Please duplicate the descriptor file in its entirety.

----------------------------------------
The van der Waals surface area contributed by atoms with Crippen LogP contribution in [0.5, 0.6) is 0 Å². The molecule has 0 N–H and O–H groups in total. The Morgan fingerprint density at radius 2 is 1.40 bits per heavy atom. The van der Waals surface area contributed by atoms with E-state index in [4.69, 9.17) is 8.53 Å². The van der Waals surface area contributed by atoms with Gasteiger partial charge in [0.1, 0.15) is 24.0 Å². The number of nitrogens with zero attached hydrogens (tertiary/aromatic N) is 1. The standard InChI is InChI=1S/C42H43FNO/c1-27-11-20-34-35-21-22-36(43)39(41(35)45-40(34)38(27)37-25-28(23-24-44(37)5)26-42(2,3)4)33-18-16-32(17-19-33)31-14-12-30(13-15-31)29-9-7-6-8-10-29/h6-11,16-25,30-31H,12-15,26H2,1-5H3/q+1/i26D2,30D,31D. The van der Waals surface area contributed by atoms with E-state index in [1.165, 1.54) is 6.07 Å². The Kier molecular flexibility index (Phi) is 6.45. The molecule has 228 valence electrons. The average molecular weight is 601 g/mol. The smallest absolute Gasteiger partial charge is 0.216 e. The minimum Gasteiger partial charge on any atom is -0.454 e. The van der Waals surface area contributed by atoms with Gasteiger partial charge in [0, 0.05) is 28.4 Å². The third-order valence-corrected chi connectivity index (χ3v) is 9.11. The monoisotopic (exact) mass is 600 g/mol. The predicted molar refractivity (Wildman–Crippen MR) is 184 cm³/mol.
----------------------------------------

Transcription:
The van der Waals surface area contributed by atoms with Crippen LogP contribution in [0.5, 0.6) is 0 Å². The molecule has 0 N–H and O–H groups in total. The Morgan fingerprint density at radius 2 is 1.40 bits per heavy atom. The van der Waals surface area contributed by atoms with E-state index in [4.69, 9.17) is 8.53 Å². The van der Waals surface area contributed by atoms with Gasteiger partial charge in [0.1, 0.15) is 24.0 Å². The number of nitrogens with zero attached hydrogens (tertiary/aromatic N) is 1. The standard InChI is InChI=1S/C42H43FNO/c1-27-11-20-34-35-21-22-36(43)39(41(35)45-40(34)38(27)37-25-28(23-24-44(37)5)26-42(2,3)4)33-18-16-32(17-19-33)31-14-12-30(13-15-31)29-9-7-6-8-10-29/h6-11,16-25,30-31H,12-15,26H2,1-5H3/q+1/i26D2,30D,31D. The van der Waals surface area contributed by atoms with E-state index in [1.165, 1.54) is 6.07 Å². The Kier molecular flexibility index (Phi) is 6.45. The molecule has 228 valence electrons. The average molecular weight is 601 g/mol. The smallest absolute Gasteiger partial charge is 0.216 e. The minimum Gasteiger partial charge on any atom is -0.454 e. The van der Waals surface area contributed by atoms with Gasteiger partial charge in [0, 0.05) is 28.4 Å². The third-order valence-corrected chi connectivity index (χ3v) is 9.11. The monoisotopic (exact) mass is 600 g/mol. The predicted molar refractivity (Wildman–Crippen MR) is 184 cm³/mol.